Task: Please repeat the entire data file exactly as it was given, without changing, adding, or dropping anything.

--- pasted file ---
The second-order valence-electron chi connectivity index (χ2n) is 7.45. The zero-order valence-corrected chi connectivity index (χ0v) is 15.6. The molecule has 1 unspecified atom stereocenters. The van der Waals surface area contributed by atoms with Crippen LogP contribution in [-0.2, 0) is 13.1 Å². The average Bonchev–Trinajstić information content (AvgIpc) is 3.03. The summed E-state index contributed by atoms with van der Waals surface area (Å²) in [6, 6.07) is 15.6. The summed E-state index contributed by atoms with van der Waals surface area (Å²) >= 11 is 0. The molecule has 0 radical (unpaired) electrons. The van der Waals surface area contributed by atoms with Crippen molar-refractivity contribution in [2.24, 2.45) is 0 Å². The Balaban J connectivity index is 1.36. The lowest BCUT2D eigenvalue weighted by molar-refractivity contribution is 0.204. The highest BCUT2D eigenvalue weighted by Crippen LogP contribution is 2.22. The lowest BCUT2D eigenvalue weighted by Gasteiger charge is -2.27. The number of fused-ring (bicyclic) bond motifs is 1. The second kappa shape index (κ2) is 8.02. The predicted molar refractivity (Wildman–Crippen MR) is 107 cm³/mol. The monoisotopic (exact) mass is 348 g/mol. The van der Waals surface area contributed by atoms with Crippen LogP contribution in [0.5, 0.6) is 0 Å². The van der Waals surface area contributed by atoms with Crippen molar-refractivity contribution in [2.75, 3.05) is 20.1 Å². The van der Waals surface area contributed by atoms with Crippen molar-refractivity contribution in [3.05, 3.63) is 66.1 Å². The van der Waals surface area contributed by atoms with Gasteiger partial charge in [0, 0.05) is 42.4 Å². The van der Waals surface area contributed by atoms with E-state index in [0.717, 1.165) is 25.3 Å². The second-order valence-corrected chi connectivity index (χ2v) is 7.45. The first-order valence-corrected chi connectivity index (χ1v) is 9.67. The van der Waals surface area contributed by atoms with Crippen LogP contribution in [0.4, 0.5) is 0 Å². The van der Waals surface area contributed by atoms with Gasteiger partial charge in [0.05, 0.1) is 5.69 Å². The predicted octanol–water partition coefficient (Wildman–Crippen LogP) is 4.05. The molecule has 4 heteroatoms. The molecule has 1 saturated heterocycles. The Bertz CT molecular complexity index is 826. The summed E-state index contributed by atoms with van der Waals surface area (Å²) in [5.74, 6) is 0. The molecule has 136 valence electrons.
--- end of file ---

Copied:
The second-order valence-electron chi connectivity index (χ2n) is 7.45. The zero-order valence-corrected chi connectivity index (χ0v) is 15.6. The molecule has 1 unspecified atom stereocenters. The van der Waals surface area contributed by atoms with Crippen LogP contribution in [-0.2, 0) is 13.1 Å². The average Bonchev–Trinajstić information content (AvgIpc) is 3.03. The summed E-state index contributed by atoms with van der Waals surface area (Å²) in [6, 6.07) is 15.6. The summed E-state index contributed by atoms with van der Waals surface area (Å²) >= 11 is 0. The molecule has 0 radical (unpaired) electrons. The van der Waals surface area contributed by atoms with Crippen molar-refractivity contribution in [2.24, 2.45) is 0 Å². The Balaban J connectivity index is 1.36. The lowest BCUT2D eigenvalue weighted by molar-refractivity contribution is 0.204. The highest BCUT2D eigenvalue weighted by Crippen LogP contribution is 2.22. The lowest BCUT2D eigenvalue weighted by Gasteiger charge is -2.27. The number of fused-ring (bicyclic) bond motifs is 1. The second kappa shape index (κ2) is 8.02. The predicted molar refractivity (Wildman–Crippen MR) is 107 cm³/mol. The monoisotopic (exact) mass is 348 g/mol. The van der Waals surface area contributed by atoms with Crippen LogP contribution in [0.5, 0.6) is 0 Å². The van der Waals surface area contributed by atoms with Crippen molar-refractivity contribution in [2.75, 3.05) is 20.1 Å². The van der Waals surface area contributed by atoms with Crippen molar-refractivity contribution in [3.05, 3.63) is 66.1 Å². The van der Waals surface area contributed by atoms with Gasteiger partial charge in [0, 0.05) is 42.4 Å². The van der Waals surface area contributed by atoms with E-state index in [0.717, 1.165) is 25.3 Å². The second-order valence-corrected chi connectivity index (χ2v) is 7.45. The first-order valence-corrected chi connectivity index (χ1v) is 9.67. The van der Waals surface area contributed by atoms with Crippen LogP contribution in [0.4, 0.5) is 0 Å². The van der Waals surface area contributed by atoms with Gasteiger partial charge in [0.05, 0.1) is 5.69 Å². The predicted octanol–water partition coefficient (Wildman–Crippen LogP) is 4.05. The molecule has 4 heteroatoms. The molecule has 1 saturated heterocycles. The Bertz CT molecular complexity index is 826. The summed E-state index contributed by atoms with van der Waals surface area (Å²) in [5.74, 6) is 0. The molecule has 136 valence electrons.